Stochastic Modeling in Life Sciences

Topics

Mathematical problems in neuroscience

Recent advances in neuroscience provide theoretical neuroscientists with a vast wealth of new data and open questions related to information theory, high-dimensional geometry of representation and computation, and dynamics in the brain. The groups of Ila Fiete, Ngoc Mai Tran and Thibaud Taillefumier study these questions from analytical and numerical perspectives. Fiete and Tran have recently studied the learning capacity of neural networks (see “A binary Hopfield network with 1/\log(n) information rate and applications to grid cell decoding“, “ Robust exponential memory in Hopfield networks“, and “ Associative content-addressable networks with exponentially many robust stable states“).

Optimization of DNA sequencing

High throughput DNA sequencing technology has greatly increased the speed and reduced the cost of genome sequencing. The process is divided into to two steps: generating a library of short reads and reassembling those reads into the original genome. Eliza O’Reilly, François Baccelli, Gustavo de Veciana, and Haris Vikalo have worked on modeling this process using stochastic geometry and queueing theory in order to optimize the output of correct reads and the probability of successful reassembly (see End-to-End Optimization of High Throughput DNA Sequencing).

Synchrony in stochastic spiking neural networks

Neural systems propagate information via neuronal networks that transform sensory input into distributed spiking patterns, and dynamically process these patterns to generate behaviorally relevant responses. The presence of noise at every stage of neural processing imposes serious limitation on the coding strategies of these networks. In particular, coding information via spike timings, which presumably achieves the highest information transmission rate, requires neural assemblies to exhibit high level of synchrony. Thibaud Taillefumier and collaborators are interested in understanding how synchronous activity emerges in modeled populations of spiking neurons, focusing on the interplay between driving inputs and network structure. Their approach relies on methods from Markov chain, point processes, and diffusion processes theories, in combination with exact event-driven simulation techniques. The ultimate goal is two-fold: 1) to identify the input/structure relations that optimize information transmission capabilities and 2) to characterize the “physical signature’’ of such putative optimal tunings in recorded spiking activity.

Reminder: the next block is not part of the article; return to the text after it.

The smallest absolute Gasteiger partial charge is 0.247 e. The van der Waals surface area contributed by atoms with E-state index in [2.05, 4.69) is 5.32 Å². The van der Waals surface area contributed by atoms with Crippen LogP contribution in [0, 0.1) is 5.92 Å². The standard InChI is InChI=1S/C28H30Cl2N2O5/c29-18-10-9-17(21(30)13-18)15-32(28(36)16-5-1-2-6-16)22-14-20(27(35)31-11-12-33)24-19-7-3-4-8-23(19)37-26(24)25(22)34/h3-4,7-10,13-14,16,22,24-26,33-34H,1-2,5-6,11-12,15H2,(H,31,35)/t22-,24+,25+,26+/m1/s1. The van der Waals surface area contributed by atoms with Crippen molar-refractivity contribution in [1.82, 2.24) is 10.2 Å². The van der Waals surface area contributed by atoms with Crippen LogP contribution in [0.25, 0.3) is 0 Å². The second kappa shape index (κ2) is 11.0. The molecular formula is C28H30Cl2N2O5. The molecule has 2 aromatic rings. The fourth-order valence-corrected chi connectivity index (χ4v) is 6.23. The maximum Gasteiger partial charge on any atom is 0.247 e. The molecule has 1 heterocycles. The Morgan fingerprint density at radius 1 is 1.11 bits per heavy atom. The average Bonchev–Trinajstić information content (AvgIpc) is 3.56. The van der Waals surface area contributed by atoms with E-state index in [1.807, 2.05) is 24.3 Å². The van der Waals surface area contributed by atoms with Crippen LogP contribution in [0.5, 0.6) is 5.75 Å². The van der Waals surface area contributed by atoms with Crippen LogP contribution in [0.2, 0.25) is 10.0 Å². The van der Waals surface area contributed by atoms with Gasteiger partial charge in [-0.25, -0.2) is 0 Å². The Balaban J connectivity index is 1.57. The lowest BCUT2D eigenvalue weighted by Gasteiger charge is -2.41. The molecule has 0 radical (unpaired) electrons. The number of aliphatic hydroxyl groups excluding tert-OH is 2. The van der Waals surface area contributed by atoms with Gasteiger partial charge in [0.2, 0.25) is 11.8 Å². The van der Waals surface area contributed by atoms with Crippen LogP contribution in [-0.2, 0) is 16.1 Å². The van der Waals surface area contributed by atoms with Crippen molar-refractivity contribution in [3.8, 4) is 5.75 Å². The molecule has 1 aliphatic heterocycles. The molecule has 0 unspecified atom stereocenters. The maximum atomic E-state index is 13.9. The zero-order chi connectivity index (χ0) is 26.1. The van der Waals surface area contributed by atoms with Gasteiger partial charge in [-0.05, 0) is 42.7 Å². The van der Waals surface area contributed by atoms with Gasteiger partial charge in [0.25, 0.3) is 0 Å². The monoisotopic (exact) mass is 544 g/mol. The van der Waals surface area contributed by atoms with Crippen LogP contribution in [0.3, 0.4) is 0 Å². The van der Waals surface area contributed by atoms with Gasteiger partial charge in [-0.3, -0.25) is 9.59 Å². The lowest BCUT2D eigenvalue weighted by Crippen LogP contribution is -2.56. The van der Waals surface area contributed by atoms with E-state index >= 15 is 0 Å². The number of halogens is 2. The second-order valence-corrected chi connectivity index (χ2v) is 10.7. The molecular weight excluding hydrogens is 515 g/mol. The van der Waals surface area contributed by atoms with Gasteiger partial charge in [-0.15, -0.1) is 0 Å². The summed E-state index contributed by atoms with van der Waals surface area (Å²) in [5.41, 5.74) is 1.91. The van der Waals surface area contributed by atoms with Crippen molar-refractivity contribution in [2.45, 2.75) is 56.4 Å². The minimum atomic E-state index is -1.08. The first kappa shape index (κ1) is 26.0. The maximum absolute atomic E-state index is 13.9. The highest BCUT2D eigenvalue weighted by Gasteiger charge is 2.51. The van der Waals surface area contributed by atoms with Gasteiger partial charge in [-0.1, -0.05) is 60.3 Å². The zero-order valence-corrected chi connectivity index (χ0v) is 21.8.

Members

Thibaud Taillefumier

Department of Mathematics and Department of Neuroscience
taillef@math.utexas.edu
512 475 8145
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Ila Fiete

Department of Neuroscience
ilafiete@mail.clm.utexas.edu
512 232 8439
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Eliza O’Reilly

Department of Mathematics, UT Austin
eoreilly@math.utexas.edu
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Ngoc Mai Tran

Department of Mathematics, UT Austin
ntran@math.utexas.edu
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Sriram Vishwanath

Department of Electrical and Computer Engineering, UT Austin
sriram@ece.utexas.edu
512 471 1190
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Gustavo de Veciana

Department of Electrical and Computer Engineering, UT Austin
gustavo@ece.utexas.edu
512 471 1573
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François Baccelli

Department of Mathematics and Deparment of Electrical and Computer Engineering, UT Austin
baccelli@math.utexas.edu
512 471 17 54
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Publications

2017_1000869 2016_1000586

End-to-End Optimization of High Throughput DNA Sequencing

Eliza O'Reilly, Francois Baccelli, Gustavo de Veciana, Haris Vikalo Journal of Computational Biology 2016
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2014-07-22_1000381

A binary Hopfield network with 1/\log(n) information rate and applications to grid cell decoding

Ila Fiete, David J. Schwab and Ngoc M Tran 2nd Workshop on Biological Distributed Algorithms 2014
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